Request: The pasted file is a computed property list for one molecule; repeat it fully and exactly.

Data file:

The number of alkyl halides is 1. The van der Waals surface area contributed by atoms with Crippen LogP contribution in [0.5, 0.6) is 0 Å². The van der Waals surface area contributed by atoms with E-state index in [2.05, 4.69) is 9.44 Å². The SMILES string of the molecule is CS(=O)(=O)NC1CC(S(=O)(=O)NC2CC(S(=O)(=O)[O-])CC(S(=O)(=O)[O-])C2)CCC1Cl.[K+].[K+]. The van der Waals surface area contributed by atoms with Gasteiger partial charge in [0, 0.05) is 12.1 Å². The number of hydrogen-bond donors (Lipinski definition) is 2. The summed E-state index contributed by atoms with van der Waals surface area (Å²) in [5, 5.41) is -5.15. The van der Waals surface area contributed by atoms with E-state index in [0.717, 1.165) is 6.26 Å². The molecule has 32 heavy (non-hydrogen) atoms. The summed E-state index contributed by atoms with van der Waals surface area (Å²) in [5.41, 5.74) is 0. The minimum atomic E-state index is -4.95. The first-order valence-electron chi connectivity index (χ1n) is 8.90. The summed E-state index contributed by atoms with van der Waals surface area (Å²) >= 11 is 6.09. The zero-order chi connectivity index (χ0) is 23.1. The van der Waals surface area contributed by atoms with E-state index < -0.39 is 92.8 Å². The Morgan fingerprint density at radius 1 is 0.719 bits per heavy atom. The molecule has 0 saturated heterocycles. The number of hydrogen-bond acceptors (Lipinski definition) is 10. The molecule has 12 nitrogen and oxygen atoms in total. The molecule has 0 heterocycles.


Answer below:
The number of alkyl halides is 1. The van der Waals surface area contributed by atoms with Crippen LogP contribution in [0.5, 0.6) is 0 Å². The van der Waals surface area contributed by atoms with E-state index in [2.05, 4.69) is 9.44 Å². The SMILES string of the molecule is CS(=O)(=O)NC1CC(S(=O)(=O)NC2CC(S(=O)(=O)[O-])CC(S(=O)(=O)[O-])C2)CCC1Cl.[K+].[K+]. The van der Waals surface area contributed by atoms with Gasteiger partial charge in [0, 0.05) is 12.1 Å². The number of hydrogen-bond donors (Lipinski definition) is 2. The summed E-state index contributed by atoms with van der Waals surface area (Å²) in [5, 5.41) is -5.15. The van der Waals surface area contributed by atoms with E-state index in [0.717, 1.165) is 6.26 Å². The molecule has 32 heavy (non-hydrogen) atoms. The summed E-state index contributed by atoms with van der Waals surface area (Å²) in [5.41, 5.74) is 0. The minimum atomic E-state index is -4.95. The first-order valence-electron chi connectivity index (χ1n) is 8.90. The summed E-state index contributed by atoms with van der Waals surface area (Å²) >= 11 is 6.09. The zero-order chi connectivity index (χ0) is 23.1. The van der Waals surface area contributed by atoms with E-state index < -0.39 is 92.8 Å². The Morgan fingerprint density at radius 1 is 0.719 bits per heavy atom. The molecule has 0 saturated heterocycles. The number of hydrogen-bond acceptors (Lipinski definition) is 10. The molecule has 12 nitrogen and oxygen atoms in total. The molecule has 0 heterocycles.